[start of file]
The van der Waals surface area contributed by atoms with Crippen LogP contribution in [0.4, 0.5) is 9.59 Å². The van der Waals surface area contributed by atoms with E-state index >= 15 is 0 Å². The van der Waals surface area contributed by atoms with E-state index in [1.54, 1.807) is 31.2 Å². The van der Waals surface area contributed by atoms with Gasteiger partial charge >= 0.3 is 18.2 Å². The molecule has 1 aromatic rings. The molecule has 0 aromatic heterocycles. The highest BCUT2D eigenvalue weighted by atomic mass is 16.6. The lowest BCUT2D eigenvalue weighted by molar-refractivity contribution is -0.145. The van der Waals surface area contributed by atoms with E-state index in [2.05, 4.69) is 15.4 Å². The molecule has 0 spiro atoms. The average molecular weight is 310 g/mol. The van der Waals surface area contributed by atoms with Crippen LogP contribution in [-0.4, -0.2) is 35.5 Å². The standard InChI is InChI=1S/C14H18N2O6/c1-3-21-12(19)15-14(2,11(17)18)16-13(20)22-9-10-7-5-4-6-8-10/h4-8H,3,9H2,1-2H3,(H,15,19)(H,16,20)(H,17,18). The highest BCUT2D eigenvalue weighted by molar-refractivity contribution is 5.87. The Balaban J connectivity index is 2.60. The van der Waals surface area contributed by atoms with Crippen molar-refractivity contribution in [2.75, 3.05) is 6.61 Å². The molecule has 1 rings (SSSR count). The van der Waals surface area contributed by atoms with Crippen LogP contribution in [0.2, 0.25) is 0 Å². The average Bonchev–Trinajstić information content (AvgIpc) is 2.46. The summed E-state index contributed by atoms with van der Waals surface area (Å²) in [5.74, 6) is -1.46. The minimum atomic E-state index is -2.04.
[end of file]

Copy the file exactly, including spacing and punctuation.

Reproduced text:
The van der Waals surface area contributed by atoms with Crippen LogP contribution in [0.4, 0.5) is 9.59 Å². The van der Waals surface area contributed by atoms with E-state index >= 15 is 0 Å². The van der Waals surface area contributed by atoms with E-state index in [1.54, 1.807) is 31.2 Å². The van der Waals surface area contributed by atoms with Gasteiger partial charge >= 0.3 is 18.2 Å². The molecule has 1 aromatic rings. The molecule has 0 aromatic heterocycles. The highest BCUT2D eigenvalue weighted by atomic mass is 16.6. The lowest BCUT2D eigenvalue weighted by molar-refractivity contribution is -0.145. The van der Waals surface area contributed by atoms with E-state index in [2.05, 4.69) is 15.4 Å². The molecule has 0 spiro atoms. The average molecular weight is 310 g/mol. The van der Waals surface area contributed by atoms with Crippen LogP contribution in [-0.4, -0.2) is 35.5 Å². The standard InChI is InChI=1S/C14H18N2O6/c1-3-21-12(19)15-14(2,11(17)18)16-13(20)22-9-10-7-5-4-6-8-10/h4-8H,3,9H2,1-2H3,(H,15,19)(H,16,20)(H,17,18). The highest BCUT2D eigenvalue weighted by molar-refractivity contribution is 5.87. The Balaban J connectivity index is 2.60. The van der Waals surface area contributed by atoms with Crippen molar-refractivity contribution in [2.75, 3.05) is 6.61 Å². The molecule has 1 rings (SSSR count). The van der Waals surface area contributed by atoms with Crippen LogP contribution in [0.2, 0.25) is 0 Å². The average Bonchev–Trinajstić information content (AvgIpc) is 2.46. The summed E-state index contributed by atoms with van der Waals surface area (Å²) in [5.74, 6) is -1.46. The minimum atomic E-state index is -2.04.